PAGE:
Brandis succeeds in High Court challenge to ACT’s same sex marriage law (I wonder why he didn’t seek an injunction last week?):


  82. paul burns

    I’m not so concerned about the failure of the ACT same-marriage act. Its a tenth order issue, and we will have same-sex marriage in Oz eventually.
    Far more disturbing to me is the news that gay refugees at Manus Island caught engaging in gay sex will be subject to PNG law on homosexuality, viz: 14 years imprisonment.
    And far far more disturbing than that is the news (both these come from Amnesty) that some gay refugees have been sent back to their country of origin, presumably somewhere like Iran or Afghanistan where the anti-gay laws perhaps mean the death penalty, when one can probably rightly assume that said refugees came here because they were fleeing persecution because of their sexuality.
    Very worrying indeed. One wonders if those sent back are still free or alive.

  83. Ronson Dalby

    Tony, Corey etc will love this:

    “Parliament may change marriage laws to allow same-sex couples to wed: Malcolm Turnbull”


  84. Chris

    Ronson @ 83 – #spill!

  85. paul burns

    Chris @ 84,
    Probably, but it will take a few months to get organised. Abbott needs to make a few more missteps and mispeaks and plunge lower in the polls. If a spill is going to happen at all it will have to be in the April-June next year.
    Holden, gay marriage, Gonski, East Timor, Indonesia, attacking childcare and aged care workers, the Great Barrier Reef, refugees, – the list just keeps on getting longer and longer and I’ve probably left stuff out. Abbott just keeps looking worser and worser.

  86. Graham Bell

    I forecast that Abbott will have served his purpose by mid-2014. Heck, at his current rate of brilliant successes, he might be hard pressed to make it past January or February.

  87. Bernard J.
  88. jungney

    Correct Bernard J, as predicted, the Libs are leading an onslaught on our national estate that is at least as ideologically driven as it is the consequence of traditional liberalism’s attitude towards nature. Locke’s foundational thinking happened in step with the exploration and seizure of North America and all of his fantasies, and those of all manner of liberals in his wake, are built on a misapprehension of unbounded nature, rich and inexhaustible, that was North America.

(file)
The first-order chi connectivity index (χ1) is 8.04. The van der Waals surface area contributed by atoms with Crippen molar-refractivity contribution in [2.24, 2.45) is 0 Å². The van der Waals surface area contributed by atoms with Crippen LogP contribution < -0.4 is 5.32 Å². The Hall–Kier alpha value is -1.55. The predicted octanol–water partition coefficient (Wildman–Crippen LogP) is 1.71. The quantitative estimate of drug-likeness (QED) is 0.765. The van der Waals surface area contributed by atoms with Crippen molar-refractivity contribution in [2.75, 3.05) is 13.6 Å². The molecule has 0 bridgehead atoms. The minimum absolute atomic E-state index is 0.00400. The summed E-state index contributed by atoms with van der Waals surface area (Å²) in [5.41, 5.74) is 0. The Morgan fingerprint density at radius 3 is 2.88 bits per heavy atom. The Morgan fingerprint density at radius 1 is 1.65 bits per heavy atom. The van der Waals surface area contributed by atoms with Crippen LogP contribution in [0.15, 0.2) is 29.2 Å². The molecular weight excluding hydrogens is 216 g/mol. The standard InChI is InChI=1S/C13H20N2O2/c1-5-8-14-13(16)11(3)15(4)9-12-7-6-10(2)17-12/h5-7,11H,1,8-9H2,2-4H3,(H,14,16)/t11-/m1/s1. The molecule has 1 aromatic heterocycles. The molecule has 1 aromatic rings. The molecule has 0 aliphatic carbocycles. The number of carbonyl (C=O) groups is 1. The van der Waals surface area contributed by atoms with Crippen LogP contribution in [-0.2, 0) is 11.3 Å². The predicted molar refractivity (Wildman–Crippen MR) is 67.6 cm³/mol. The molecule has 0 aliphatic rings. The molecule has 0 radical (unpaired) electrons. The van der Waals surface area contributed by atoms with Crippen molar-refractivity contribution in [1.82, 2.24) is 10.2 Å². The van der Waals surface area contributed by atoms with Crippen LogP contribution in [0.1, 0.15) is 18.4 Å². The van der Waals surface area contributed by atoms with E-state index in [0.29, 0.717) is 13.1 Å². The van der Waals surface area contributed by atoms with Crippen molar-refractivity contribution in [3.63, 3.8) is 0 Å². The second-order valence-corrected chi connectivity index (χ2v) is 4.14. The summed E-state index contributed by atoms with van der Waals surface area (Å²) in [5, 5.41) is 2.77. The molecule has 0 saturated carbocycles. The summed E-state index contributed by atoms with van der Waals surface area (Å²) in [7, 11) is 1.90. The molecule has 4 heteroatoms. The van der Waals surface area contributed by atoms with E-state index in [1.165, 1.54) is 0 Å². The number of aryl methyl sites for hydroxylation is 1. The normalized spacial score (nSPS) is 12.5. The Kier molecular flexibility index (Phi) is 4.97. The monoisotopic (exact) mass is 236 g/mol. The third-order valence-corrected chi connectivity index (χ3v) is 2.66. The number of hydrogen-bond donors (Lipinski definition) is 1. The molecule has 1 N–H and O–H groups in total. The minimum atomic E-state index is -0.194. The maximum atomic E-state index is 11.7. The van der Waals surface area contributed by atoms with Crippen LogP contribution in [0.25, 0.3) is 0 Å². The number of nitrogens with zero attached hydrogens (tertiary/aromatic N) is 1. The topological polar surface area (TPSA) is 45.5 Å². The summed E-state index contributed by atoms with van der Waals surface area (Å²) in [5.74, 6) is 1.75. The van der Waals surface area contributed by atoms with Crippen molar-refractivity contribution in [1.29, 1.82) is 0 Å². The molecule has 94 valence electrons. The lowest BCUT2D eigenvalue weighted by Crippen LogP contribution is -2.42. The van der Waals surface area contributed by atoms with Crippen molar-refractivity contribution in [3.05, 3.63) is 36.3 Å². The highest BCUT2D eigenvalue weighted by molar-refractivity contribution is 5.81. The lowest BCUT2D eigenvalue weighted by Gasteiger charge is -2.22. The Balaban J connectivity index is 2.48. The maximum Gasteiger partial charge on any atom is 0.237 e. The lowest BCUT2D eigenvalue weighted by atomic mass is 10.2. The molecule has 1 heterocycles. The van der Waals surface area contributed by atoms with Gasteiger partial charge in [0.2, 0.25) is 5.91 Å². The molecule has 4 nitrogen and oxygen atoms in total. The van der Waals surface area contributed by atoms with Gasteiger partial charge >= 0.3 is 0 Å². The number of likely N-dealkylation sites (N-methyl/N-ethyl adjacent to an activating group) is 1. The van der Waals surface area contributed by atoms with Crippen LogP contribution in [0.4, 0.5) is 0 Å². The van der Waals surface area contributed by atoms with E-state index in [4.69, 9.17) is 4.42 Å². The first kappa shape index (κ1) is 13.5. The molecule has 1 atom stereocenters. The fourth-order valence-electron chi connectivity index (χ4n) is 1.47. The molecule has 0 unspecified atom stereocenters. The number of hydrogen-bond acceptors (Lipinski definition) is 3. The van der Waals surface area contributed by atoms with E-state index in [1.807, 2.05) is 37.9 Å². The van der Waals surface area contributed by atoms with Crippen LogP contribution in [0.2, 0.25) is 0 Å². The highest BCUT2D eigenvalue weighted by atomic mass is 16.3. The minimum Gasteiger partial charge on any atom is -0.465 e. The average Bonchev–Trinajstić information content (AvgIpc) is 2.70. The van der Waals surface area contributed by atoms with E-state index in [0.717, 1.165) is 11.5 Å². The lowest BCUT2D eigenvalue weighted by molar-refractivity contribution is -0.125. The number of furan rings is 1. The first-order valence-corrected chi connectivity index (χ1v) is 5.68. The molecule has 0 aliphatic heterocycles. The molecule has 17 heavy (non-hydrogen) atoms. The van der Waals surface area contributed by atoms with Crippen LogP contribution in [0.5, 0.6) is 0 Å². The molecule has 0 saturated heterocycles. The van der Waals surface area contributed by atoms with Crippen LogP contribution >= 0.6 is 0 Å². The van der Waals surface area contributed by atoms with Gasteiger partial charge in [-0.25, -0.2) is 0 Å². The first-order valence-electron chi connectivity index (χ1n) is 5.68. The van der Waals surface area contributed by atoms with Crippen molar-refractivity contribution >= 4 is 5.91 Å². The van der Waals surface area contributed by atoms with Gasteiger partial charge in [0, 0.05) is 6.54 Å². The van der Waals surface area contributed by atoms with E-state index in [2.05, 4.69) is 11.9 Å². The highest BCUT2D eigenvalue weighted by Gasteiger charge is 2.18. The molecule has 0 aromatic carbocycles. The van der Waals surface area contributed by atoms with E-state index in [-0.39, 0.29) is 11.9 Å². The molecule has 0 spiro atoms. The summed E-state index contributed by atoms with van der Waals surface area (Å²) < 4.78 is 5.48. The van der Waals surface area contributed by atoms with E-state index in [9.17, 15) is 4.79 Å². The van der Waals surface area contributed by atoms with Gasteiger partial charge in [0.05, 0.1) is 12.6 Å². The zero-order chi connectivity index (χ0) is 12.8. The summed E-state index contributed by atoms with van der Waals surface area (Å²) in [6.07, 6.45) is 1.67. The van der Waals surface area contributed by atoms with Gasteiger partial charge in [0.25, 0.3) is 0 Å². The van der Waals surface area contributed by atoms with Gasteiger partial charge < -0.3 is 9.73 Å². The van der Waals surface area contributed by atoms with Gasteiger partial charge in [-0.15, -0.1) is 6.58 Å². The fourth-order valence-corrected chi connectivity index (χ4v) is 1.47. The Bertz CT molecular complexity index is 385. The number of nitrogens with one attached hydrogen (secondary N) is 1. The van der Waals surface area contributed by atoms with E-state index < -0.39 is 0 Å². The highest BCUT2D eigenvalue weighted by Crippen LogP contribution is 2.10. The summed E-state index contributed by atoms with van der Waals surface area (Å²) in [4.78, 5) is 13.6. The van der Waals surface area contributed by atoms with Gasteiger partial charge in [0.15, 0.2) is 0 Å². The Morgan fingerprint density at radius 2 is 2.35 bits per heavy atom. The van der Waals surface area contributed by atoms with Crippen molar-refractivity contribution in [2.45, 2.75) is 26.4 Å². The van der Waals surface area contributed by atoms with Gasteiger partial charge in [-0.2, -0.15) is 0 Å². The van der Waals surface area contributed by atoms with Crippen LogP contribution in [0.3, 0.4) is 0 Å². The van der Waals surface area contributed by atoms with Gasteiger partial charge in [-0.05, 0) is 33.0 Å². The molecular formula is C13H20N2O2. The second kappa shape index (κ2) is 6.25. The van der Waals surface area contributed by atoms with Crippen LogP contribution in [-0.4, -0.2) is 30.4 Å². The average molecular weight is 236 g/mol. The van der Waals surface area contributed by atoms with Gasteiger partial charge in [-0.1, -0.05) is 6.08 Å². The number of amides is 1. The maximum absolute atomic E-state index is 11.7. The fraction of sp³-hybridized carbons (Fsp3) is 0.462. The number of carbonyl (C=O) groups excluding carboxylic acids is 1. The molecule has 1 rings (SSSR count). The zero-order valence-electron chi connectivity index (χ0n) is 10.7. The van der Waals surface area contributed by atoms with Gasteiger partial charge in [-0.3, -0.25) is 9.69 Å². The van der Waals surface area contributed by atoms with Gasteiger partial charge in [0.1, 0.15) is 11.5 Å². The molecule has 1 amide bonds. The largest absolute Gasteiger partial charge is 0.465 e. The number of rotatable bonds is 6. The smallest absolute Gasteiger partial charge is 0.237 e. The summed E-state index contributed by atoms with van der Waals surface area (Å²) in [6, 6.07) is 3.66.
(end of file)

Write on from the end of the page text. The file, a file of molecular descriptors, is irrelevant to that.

Worse will follow. They can’t help but instrumentalize nature in the coarsest of ways; they’ll leave nothing but waste.

  89. Patrickb

    The execrable Morrison has introduced a code of conduct for asylum seekers in the community. It stipulates that they must adhere to health and hygiene standards. One wonders how large the portrait of Himmler is that hangs over Morrison’s mantelpiece and how much farther before we have to go before Australians realise they are at rock bottom?

  90. Bernard J.

    Nothing much new under the sun, but it’s an example of the fact that the radical conservatives in the Coalition are not going to get a free ticket for the shafting they wish to deliver to the intelligent and aware section of Australian society:


    And it’s nice to see the the Fairfax media is waking from their pre-election slumber:


    The comments section of this page is full of head-shakingly stupid guff from the Denialati. One LesM says:

    I’m all for reducing pollution, but this infinitesimally small reduction achieves absolutely nothing when you consider that when Mount Pinatubo, in the Phillipines [sic], erupted in 1991, it added MORE CARBON DIOXIDE TO THE ATMOSPHERE THAN ALL EMISSIONS GENERATED BY MANKIND IN THE HISTORY OF THE EARTH!

    This nicely sums up the sheer ignorance and general intellectual ineptness of the anti-scientific brigade. If Les had bothered to do a ten-second search to substantiate his claim, he would have found this:

    <a href="http://www.skepticalscience.com/volcanoes-and-global-warming-intermediate.htm